Smart Cities in Malaysia: Part One

Malaysia is home to 29.72 million people and also the host country for Smart Cities Asia 2016. It’s capital city Kuala Lumpur is amongst the densest city in East Asia and has largely become the focal point of Malaysia’s massive urban sprawl.

Much like other cities in the world and cities that we’ve covered in the previous articles, Malaysia is not immune to the issues and woes that comes with rapid urbanisation. 74.5% of Malaysians are living in cities now and 90% will be living within cities in 2050. To help to contextualize these large numbers, every hour  21 people will either migrate to Kuala Lumpur or be born into it, which adds up to 504 people per day and 183,960 per year.

“We’re not using a picture of KLCC, because we’re cool and un-cliche that way”

Source: Flickr | Photographer: Unknown

The important thing to consider is, as it stands the city’s infrastructure is struggling to keep up with the current state of the population in about 30 years time when 9 out of 10 people will be living in cities – will we be able to keep up? Is the time frame sufficient for city planners to implement the necessary strategies and technologies? At this point it is clear that in order for Malaysia to thrive, Smart Cities in Malaysia will be a key subject for city planners to consider.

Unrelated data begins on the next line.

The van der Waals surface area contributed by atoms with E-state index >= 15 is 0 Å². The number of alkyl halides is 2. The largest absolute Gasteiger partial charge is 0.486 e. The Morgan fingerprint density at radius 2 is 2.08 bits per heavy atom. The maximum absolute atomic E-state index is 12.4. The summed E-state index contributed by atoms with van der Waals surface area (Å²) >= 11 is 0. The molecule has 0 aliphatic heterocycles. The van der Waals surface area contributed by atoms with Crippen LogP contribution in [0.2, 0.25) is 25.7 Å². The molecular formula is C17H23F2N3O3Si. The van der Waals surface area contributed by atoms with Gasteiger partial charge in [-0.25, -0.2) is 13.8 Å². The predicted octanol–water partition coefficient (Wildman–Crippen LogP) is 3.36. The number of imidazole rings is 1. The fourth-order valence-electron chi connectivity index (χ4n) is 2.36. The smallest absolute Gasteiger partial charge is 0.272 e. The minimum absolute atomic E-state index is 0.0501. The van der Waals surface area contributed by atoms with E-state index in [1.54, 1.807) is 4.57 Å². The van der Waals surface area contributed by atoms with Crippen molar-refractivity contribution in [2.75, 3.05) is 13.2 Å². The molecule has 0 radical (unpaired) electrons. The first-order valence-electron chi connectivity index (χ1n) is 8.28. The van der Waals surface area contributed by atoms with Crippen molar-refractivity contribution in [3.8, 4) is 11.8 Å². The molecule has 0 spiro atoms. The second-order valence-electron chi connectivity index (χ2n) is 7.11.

In this article we will explore some of the perennial issues faced by Malaysian cities and what some of the initiatives carried out to alleviate the situation.

Issues Faced by Malaysian Cities


Traffic Congestion

Traffic Jam - Via Malay Mail
Via: The Malaysia Insider

Speak to any denizens of Kuala Lumpur and ask them what is the biggest pain point of the city and I’ll guarantee you that 9 out of 10 people will highlight traffic congestion as the main issue. Daily commutes of 1-2 hours for the distance of 20-30 kilometres has become the norm for the denizens of Kuala Lumpur.

In 2015 the denizens of Kuala Lumpur spends between 270 million to 500 million hours being stuck in traffic annually which translates to RM 5.51 billion in productivity lost per annum. This is not an issue that’s unique to Kuala Lumpur, cities within Penang and Johor has also been undergoing rapid development and traffic congestion is increasingly becoming a big issue in these cities. In order for Malaysia to be a smart city, traffic congestion is one of the key issues that requires immediate attention.